Biography Christopher Noble
I am a Senior Scientist within the Production Biology department of Nofima. The majority of my work focuses on fish welfare in large scale commercial aquacultural production, primarily the development and application of Operational Welfare Indicators (OWIs) for different species, routines and existing and emerging rearing systems. I am also very interested in the opportunities that digitalisation can offer in terms of monitoring fish welfare in both the lab and out on the farm. Another area of interest is in developing and testing fit-for-purpose environmental enrichment for both laboratory and field settings.
I have over 20 years experience in aquaculture research. Following a BSc in Marine Biology at the University of Liverpool and a PhD in farmed Atlantic salmon feeding management at the University of Glasgow, UK, I held Post-Doctoral positions at the University of Glasgow, UK and at the Teikyo University of Science and Technology in Japan. I have taught courses on fish welfare at the University of Tromsø since 2015 and am a Board Member of Norecopa – Norway’s National Consensus Platform for the advancement of “the 3 Rs” (Replacement, Reduction, Refinement). Since 2013 I have also been a contributing Editor to the journal Aquaculture Environment Interactions.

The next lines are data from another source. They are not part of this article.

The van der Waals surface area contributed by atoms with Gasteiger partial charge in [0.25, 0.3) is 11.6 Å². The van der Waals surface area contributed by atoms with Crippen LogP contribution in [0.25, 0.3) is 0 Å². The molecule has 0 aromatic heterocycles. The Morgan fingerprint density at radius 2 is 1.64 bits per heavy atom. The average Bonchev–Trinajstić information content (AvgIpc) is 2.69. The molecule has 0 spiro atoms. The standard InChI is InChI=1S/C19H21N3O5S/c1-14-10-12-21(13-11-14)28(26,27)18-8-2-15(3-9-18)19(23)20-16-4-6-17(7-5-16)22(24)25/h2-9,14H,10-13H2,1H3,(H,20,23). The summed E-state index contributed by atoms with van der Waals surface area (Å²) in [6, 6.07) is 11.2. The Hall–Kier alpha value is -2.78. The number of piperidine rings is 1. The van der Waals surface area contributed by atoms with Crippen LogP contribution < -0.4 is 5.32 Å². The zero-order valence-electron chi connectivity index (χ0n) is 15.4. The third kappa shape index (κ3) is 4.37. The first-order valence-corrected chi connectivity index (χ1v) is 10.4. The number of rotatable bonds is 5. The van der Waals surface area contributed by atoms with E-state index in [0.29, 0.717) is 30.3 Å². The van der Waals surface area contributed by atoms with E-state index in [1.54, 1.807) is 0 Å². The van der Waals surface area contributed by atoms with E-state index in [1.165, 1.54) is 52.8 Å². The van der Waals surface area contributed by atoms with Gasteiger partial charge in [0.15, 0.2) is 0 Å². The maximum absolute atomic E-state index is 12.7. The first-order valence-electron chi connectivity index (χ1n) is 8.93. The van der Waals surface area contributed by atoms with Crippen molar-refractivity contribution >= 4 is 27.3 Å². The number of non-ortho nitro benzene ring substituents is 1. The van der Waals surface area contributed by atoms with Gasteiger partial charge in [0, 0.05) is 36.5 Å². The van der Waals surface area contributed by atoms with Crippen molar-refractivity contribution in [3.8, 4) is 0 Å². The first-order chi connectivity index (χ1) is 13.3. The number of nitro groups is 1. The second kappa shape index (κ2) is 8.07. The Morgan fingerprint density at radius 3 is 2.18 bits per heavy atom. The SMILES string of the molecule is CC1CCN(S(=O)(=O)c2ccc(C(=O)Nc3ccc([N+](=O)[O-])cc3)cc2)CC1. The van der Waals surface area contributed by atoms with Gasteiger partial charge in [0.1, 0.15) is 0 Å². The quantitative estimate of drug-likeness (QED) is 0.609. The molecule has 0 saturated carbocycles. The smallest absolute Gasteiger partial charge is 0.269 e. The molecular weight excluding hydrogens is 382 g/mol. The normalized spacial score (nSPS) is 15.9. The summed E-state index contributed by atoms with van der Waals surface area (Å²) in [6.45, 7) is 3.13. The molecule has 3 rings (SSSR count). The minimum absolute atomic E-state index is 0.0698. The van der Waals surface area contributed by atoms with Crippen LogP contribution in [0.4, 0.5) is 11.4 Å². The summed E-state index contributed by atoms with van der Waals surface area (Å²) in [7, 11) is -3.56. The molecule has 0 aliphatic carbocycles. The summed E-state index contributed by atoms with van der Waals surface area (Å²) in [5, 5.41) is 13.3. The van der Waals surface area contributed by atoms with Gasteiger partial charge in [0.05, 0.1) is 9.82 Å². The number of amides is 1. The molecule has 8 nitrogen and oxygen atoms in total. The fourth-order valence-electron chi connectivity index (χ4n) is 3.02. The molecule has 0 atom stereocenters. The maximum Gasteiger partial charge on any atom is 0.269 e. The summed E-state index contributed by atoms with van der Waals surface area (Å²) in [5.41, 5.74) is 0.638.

Christopher Noble has 59 publications at Nofima:
1. January 2020 – 20. December 2022
During this project, we will be identifying how the use of various types of commercial fishing gear affect the physiology and mortality of cod and thus their welfare and quality. We will also be investigating the links between ethical fishing, quality and price.
1. January 2020 – 31. December 2022
In the BIO4ROBUST project, the focus is on the biology of farmed Atlantic salmon: The aim is a robust fish in a shifting aquaculture industry.
1. January 2019 – 31. December 2021
How can digitalisation help us assess fish welfare?
1. January 2018 – 31. December 2020
The health and welfare of farmed and captured aquatic animals is becoming increasingly important for current and future aquaculture systems. We need to improve our understanding of their health and welfare status to strengthen the resilience and robustness of both the animals and the industry.